Is it sprouts or microgreens? I know it can get super confusing to differentiate between sprouts and microgreens, so here are some differences I have gotten to know over time that will definitely help.

Sprouts VS. Microgreens – What’s the Difference?

Well, first off, they do have different appearances. Most microgreens are green in color and might have a little red-ish purple tinge to them due to their varieties. They look like ‘micro’ leafy plants, while sprouts have an elongated cream or white shoot/stem emerging from its seed.

Secondly, their method of growing is not similar either. Sprouts undergo a process of “sprouting” where seeds are soaked in water for numerous hours until they germinate, and a white/cream shoot emerges from the seed. Whereas microgreens grow in the soil like normal plants, only smaller and more nutritious.

When we eat sprouts, we are actually eating seeds and “stem” a.k.a the shoot, while for microgreens, we eat the leaves and the stem. Moreover their flavors and texture also differ. Where microgreens are developed and have rich concentrated and delicate feel to them; on the other hand, sprouts are not developed and have comparatively less taste and have more potential of causing illnesses.

Microgreens have added nutritional value than sprouts since they grow in nutrient solution/fertile soil. They have multiple health benefits, like preventing and curing heart diseases and cancer cells. While sprouts are relatively healthier than other vegetables but have no as such additional benefits like microgreens.

Sprouts take a maximum of 4-6 days to sprout that are not even ready to be eaten while microgreens at least take a week and at most take 2-4 weeks until they can be harvested and can be eaten raw.

Some examples of sprouts can be bean and pea sprouts such as lentils, mung bean, green pea, etc. and more like alfalfa, clover, radish, onion, and chickpeas. While some examples of microgreen can be sunflower, arugula, basil, cabbage, kohlrabi, and broccoli.

Growing microgreens

Growing sprouts








Now that we are clear with the difference between sprouts and microgreen lets dive into our actual question, which is:

Is it or is it not Safe Eating Sprouts Raw?

The answer is no. Due to their way of growing that is being soaked in the still lukewarm water, they are highly susceptible to bacterial growth like Salmonella and E.coli, which not only cause food poisoning but also fatigue and joint pain. Symptoms like diarrhea, fever and abdominal cramps can be noticed, and in severe cases of food poisoning, vomiting, and peptic ulcers can also be a symptom that is proven to be fatal.

On the commercial level presence of E.coli and Salmonella is believed to come from animal manure, which is used in the fields. It has also been confirmed while investigating sprouting practices that beans and seeds themselves contain bacteria, and they grow to hazardous levels during the process of sprouting even if hygienic conditions are maintained.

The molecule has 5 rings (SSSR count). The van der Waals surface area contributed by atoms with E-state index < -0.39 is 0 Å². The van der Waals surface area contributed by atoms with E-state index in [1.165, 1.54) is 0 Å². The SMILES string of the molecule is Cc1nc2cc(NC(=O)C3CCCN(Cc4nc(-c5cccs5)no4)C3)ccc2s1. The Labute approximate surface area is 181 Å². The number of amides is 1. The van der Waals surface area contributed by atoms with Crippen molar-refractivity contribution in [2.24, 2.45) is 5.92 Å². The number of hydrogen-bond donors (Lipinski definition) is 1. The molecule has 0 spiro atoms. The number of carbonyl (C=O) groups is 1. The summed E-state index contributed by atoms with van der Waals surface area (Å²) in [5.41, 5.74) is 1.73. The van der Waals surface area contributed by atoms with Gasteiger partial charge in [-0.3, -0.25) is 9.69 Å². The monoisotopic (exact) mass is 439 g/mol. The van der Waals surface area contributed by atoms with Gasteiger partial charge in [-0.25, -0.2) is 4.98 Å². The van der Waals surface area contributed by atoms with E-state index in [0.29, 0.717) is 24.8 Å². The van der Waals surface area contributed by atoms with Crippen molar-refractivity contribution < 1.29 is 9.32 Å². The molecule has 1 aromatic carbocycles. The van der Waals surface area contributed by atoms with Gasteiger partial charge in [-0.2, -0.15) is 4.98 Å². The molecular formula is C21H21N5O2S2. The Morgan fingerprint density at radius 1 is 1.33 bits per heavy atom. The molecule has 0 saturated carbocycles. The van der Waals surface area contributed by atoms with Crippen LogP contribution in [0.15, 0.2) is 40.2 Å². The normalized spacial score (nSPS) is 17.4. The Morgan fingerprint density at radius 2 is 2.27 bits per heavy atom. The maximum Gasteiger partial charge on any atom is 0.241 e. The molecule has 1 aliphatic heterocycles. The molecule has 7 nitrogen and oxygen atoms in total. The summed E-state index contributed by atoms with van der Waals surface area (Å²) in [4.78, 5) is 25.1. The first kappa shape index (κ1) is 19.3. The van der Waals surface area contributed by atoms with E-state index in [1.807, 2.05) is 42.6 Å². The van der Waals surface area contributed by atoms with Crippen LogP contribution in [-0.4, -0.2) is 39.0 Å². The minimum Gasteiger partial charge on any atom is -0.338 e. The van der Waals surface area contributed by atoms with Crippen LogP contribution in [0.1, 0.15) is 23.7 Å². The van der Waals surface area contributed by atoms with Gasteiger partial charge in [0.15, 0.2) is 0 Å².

Seeds and beans meant for sprouting should not be handled the same way as seeds and beans that are supposed to be crops because, for sprouts, industries need to disinfect it in a way that it is safer to eat and store with minimal side effects.

However, home-based sprouting needs more precaution and awareness. In the absence of strong and expensive disinfectants used by industries, we will need to find another way to make eating sprouts safer. And how is that possible?

First and foremost, whether you are a high-risk taker or not, make sure to never eat sprouts raw. Not every time, raw sprouts cause food poisoning, but it is better to not take the risk. Moreover, it’s better if you sprout the plants only when you might need them, eat cooked fresh sprouts and try to use them all up once they have sprouted.

It is essential to cook your sprouts as thoroughly as possible. Only washing the sprouts or slightly cooking them will not help since it does not kill the bacteria completely; being a threat of food poisoning.

Another technique to reduce the threat of any such fatal illness, make sure to regularly clean your sprouter and sterilize it every now and then if needed. Your seed should be washed properly and no dirt should be stuck in them before they undergo sprouting. Keep an eye on the draining schedule since standing water is not only home to unwanted bacterial growth but also destroys your seed and effects your sprout growth.

Since sprouting is all about water, test your water for any water-borne bacteria like naegleria or amoeba that will not only produce low yield but also produce low quality and harmful sprouts.

If you would still like to store fresh sprouts, then dry them as much as possible before refrigerating them. For that you can either leave them out for about 8-12 hours, but for me it’s just making them lose their freshness and nutrients. Or you can use a Hemp bag to dry them, a little messy but very fun to toss around.

You can place them in a plastic Ziploc bag or even a plastic/glass container. Keep in mind that everything should be airlock because that will dry out your sprouts unless and until your sprouts are still a bit wet, then punch a few holes in the bag so they can “breathe,” and only this it will make them a little fresher.

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